weeds that grow in hay fields

Herbicides can be a useful tool for weed management in pastures and hayfields. They should be used where appropriate and when cost effective. A program that integrates several different control strategies is generally more successful than relying on only one method. Weeds present at the time of herbicide application may be controlled, but if the forage stand is not vigorous and actively growing, new weed seedlings will soon emerge and occupy the bare areas that remain. Thus, without proper use of mechanical control methods and good cultural practices, herbicide use will not be beneficial.

The first step in effective weed control is to evaluate the pasture or hay field to determine the source of the weed problem. Soil testing to determine the current nutrient and pH status is the place to begin. After correcting fertility levels, the following things must be evaluated and corrected: • Stocking rate to eliminate overgrazing problems • Pasture rotation schedule • Need for additional grazing land • Prevent scalping and mowing-too-low • Correct the mower height in order to leave adequate stubble • Consider renovation where forage stands are very weak.

Grazing can be used as an effective weed management tool. Livestock will graze weeds when they are small. In the early vegetative stage of growth, many weeds have nutritive values equal to or greater than the desired forages. However, the forage quality of weeds decline rapidly as the plants mature.

When using any herbicide, it is important to be aware of the surrounding crops. Drift from many of these herbicides are lethal to other crops like vegetables, shrubs and flowers. Pesticide spray drift is the movement of pesticide dust or droplets through the air at the time of application or soon after, to any site other than the area intended. They should choose a product that will not harm surrounding crops if drift occurs. Drift will vary with boom height, nozzle type, pressure, and wind.

Mowing is especially effective in reducing the amount of weed seed produced by established broadleaf weeds. The mower should cut as close to the ground as possible. Mowing may not completely eliminate weed seed production, since some seed could be produced by plants that regrow from tillers present on grasses below the height of cutting. Also, perennial weeds that spread by underground rootstocks, like thistle, are not effectively controlled by a single mowing.

Two popular types of weed control products are pre-emerge and post-emerge herbicides. Pre-emerge herbicide must be applied before the weed seeds germinate. An example of a pre-emerge product is Prowl H2O. This herbicide is used to control Crabgrass in Bermudagrass hayfields. Post-emerge products are used to kill weeds after they have germinated. These herbicides must be used when the plant is actively growing and not simply green.

First, a weed is defined as any plant growing where you don’t want it. Therefore, we must begin to think in a broader sense as to what weeds are. A weed can be Bahiagrass or Crabgrass growing in a Bermudagrass hayfield. These unwanted plants are often more aggressive than existing or desired forage species and compete for light, water, and nutrients. In latter stages of maturity, weeds can also reduce the quality and palatability of the forage available for livestock grazing. However, not all weedy plants are detrimental to pastures. In fact, some weedy plants provide nutritional value to grazing animals.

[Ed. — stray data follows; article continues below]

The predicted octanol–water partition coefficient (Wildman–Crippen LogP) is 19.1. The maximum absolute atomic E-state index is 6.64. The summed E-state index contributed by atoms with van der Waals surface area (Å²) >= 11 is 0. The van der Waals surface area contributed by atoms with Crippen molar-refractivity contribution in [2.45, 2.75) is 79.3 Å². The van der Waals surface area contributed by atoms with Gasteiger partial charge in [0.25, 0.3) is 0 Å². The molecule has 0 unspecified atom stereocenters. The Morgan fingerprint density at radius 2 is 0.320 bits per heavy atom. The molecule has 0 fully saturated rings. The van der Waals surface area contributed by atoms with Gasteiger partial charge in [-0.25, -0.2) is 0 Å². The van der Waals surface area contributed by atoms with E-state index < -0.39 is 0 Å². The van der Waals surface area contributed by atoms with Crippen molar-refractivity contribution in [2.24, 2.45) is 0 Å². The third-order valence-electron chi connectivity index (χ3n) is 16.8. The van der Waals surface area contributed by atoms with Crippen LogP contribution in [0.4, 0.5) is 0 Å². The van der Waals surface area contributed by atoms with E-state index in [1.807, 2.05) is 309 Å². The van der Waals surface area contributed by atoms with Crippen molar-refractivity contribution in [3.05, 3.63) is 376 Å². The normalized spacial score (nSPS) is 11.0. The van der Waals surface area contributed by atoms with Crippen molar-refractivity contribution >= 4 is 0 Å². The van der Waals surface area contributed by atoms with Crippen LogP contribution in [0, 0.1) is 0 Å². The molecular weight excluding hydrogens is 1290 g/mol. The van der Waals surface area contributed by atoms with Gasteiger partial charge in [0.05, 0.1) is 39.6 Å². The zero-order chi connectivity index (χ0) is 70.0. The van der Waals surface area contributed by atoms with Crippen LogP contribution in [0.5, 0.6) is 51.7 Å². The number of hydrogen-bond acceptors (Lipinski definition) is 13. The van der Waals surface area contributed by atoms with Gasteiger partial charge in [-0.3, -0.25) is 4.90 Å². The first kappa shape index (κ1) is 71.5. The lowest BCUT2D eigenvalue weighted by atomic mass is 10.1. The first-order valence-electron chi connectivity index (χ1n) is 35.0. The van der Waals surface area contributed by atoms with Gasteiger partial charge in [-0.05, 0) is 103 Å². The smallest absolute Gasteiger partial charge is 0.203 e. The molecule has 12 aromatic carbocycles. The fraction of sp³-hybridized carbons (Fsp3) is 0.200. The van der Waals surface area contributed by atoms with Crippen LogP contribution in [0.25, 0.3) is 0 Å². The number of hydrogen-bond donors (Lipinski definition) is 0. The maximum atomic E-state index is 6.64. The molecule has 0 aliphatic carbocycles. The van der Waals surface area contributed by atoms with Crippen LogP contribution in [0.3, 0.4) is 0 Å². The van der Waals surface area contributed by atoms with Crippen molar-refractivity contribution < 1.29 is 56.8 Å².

Another control method includes various herbicides that are available to provide broad-spectrum weed control. When making your selection try to choose a product that will control as many weeds as possible. This reduces the use of herbicides and also minimizes cost by reducing the number of passes through the field. When applying multiple products choose products that can be mixed in the same tank and applied in one pass.

Weeds can reduce the quantity and the stand life of desirable forage plants in pastures and hayfields. Weeds also impact the aesthetic value of a pasture. Therefore, producers may choose to initiate weed management strategies that reduce the impact of weeds on forage production.

Most herbicides have grazing and feeding restrictions stated on the label that limit the use of the crop for livestock feed. Producers should know and adhere to any grazing or haying restrictions. These restrictions can be anywhere from seven days to one year. Different products vary in their restriction guidelines. Many products that have no grazing restrictions for beef cattle will have grazing restrictions for dairy cattle. Most will also have a withdrawal period before slaughter.

Get more information on a wide variety of forage management issues on the Georgia Forages website.

Chicory is a commonly occurring plant in all types of pastures and rough turfs across North America. It is relatively easy to control with several herbicides. Mowing in pastures might reduce flower formation but is generally ineffective in killing the plant. Hoeing or digging the taproot is successful and should be done before the seed heads form. | Photo: Wikimedia Commons.

Star-of-Bethlehem grows in the eastern half of the United States and the Pacific Northwest. It grows in pastures, landscape beds, gardens, fields, and roadsides. The plant contains cardiotoxins and glycosides that are toxic to horses; the bulbs and flowers contain the highest amounts. Few pasture herbicides are effective on mature plants. Remove small patches by hand, digging the bulbs. | Photo: Wikimedia Commons.

Scientific name: Apocynum cannabinum L. Life cycle: Perennial Poisonous: Yes.

Common Milkweed.

Bush honeysuckle describes several species of woody honeysuckles found in the eastern United States. All grow rapidly and produce multiple stems and can reach heights of about 30 feet. Large bush honeysuckle plants are difficult to remove by hand due to an extensive root system. Herbicidal control is effective. | Photo: Wikimedia Commons.

Poison hemlock is distributed across the United States and grows most frequently along fence borders in shady and moist areas. This plant is extremely poisonous to horses and humans. All plant parts contain the poisonous alkaloids; however, the fruits contain the greatest concentration of the alkaloids. Poison hemlock control is relatively easy with herbicides. | Photo: Wikimedia Commons.

Nimblewill is a warm season perennial grass that is widespread across the eastern United States. A commonly occurring plant in many pastures and turf types, it is found especially in Kentucky bluegrass fields. Mowing is ineffective to control it. Currently no herbicide is available that will control the nimblewill and not cause severe damage to desirable pasture grasses. | Photo: Wikimedia Commons.